Strange result with modular math functions

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Strange result with modular math functions

Friel, Joseph
Hi,

I've been using Bouncy Castle to do some elliptic curve/modular math computations, and I've come across some strange results. Specifically, the SecP384R1Field.square() function does not appear to always return a correct result. Here is a short test case where the BouncyCastle modular square differs from Java's BigInteger modular square:

https://gist.github.com/anonymous/e6322f0a7bf5a76a888dd1708f2510ca

The BigInteger result was cross-checked against an independent implementation (Python), so I believe it is correct and the BouncyCastle result is in error. Can anyone point out anything I might be doing wrong that would explain this discrepancy?



Thanks,

Joe Friel




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BC Security Advisory (was: Strange result with modular math functions)

Peter Dettman-3
Hi Joe,
Yes, the BC result is in error. We are aware of the issue, but were
holding off announcing it until fixed in our next release. Since it is
now public anyway, I will give a few details, and we will commit the
fixes shortly.

The problem is actually a carry propagation bug in the Nat192.square
method. The same basic issue also affects Nat128, Nat160, Nat256, and so
other curves are likewise affected, not just secp384r1. It affects both
our Java and C# APIs.

These methods are presently only used (internally) by the custom
elliptic curve implementations. The bug(s) can lead to an erroneous
scalar multiplication (SM), by our estimate the probability is less than
2^-48 per SM for randomly selected input. All scalar multipliers perform
a point validation before returning their result, so if the bug actually
occurs in normal usage, the SM should fail. We consider the probability
of an undetected fault in a single SM to be (very conservatively) less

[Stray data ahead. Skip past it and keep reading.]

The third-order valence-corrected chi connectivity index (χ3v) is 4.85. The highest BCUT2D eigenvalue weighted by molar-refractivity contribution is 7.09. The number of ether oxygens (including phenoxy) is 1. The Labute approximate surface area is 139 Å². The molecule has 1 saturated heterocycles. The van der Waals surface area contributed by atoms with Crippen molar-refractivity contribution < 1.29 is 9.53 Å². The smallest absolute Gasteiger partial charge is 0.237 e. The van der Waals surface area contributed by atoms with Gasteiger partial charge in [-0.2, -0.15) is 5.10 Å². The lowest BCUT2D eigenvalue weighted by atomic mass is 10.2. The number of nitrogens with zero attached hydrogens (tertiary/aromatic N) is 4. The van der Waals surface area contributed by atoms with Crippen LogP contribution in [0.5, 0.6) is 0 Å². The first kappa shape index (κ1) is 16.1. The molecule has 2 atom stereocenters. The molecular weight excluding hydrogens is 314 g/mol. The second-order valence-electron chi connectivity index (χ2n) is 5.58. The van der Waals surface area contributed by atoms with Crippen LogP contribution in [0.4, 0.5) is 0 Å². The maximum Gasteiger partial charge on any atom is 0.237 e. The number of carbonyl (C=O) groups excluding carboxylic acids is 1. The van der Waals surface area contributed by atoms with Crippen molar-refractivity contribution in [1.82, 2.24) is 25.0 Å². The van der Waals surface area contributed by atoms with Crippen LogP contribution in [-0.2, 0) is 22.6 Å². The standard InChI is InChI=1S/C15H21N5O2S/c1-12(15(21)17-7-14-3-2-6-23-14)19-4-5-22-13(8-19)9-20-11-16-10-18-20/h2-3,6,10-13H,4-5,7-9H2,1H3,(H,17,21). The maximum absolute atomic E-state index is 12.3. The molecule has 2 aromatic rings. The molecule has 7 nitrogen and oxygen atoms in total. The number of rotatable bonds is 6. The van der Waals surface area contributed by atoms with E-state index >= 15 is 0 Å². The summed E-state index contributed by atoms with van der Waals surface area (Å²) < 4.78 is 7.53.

than 2^-100.

It is however possible to choose an input that will fault or not
depending on some leading bits of the scalar, which can incrementally
reveal a long-term key. ECDH with static keys (i.e. re-using the same
key for many ECDH computations, as e.g. with the non-ephemeral ECDH
ciphersuites in TLS) is therefore expected to be exploitable as
described in https://eprint.iacr.org/2011/633, although with a
substantially higher attack cost.

Note that ECDH ciphersuites are not enabled by default in our TLS/JSSE
implementations, nor recommended in general, but they can be enabled
explicitly by users.

We recommend that users DO NOT enable static ECDH ciphersuites in TLS/JSSE.

New releases with fixes for both Java and C# are expected next week.

Regards,
Pete Dettman

On 29/11/2016 5:17 AM, Friel, Joseph wrote:

> Hi,
>
> I've been using Bouncy Castle to do some elliptic curve/modular math
> computations, and I've come across some strange results.
> Specifically, the SecP384R1Field.square() function does not appear to
> always return a correct result. Here is a short test case where the
> BouncyCastle modular square differs from Java's BigInteger modular
> square:
>
> https://gist.github.com/anonymous/e6322f0a7bf5a76a888dd1708f2510ca
>
> The BigInteger result was cross-checked against an independent
> implementation (Python), so I believe it is correct and the
> BouncyCastle result is in error. Can anyone point out anything I
> might be doing wrong that would explain this discrepancy?
>
>
>
> Thanks,
>
> Joe Friel
>
>
>
>


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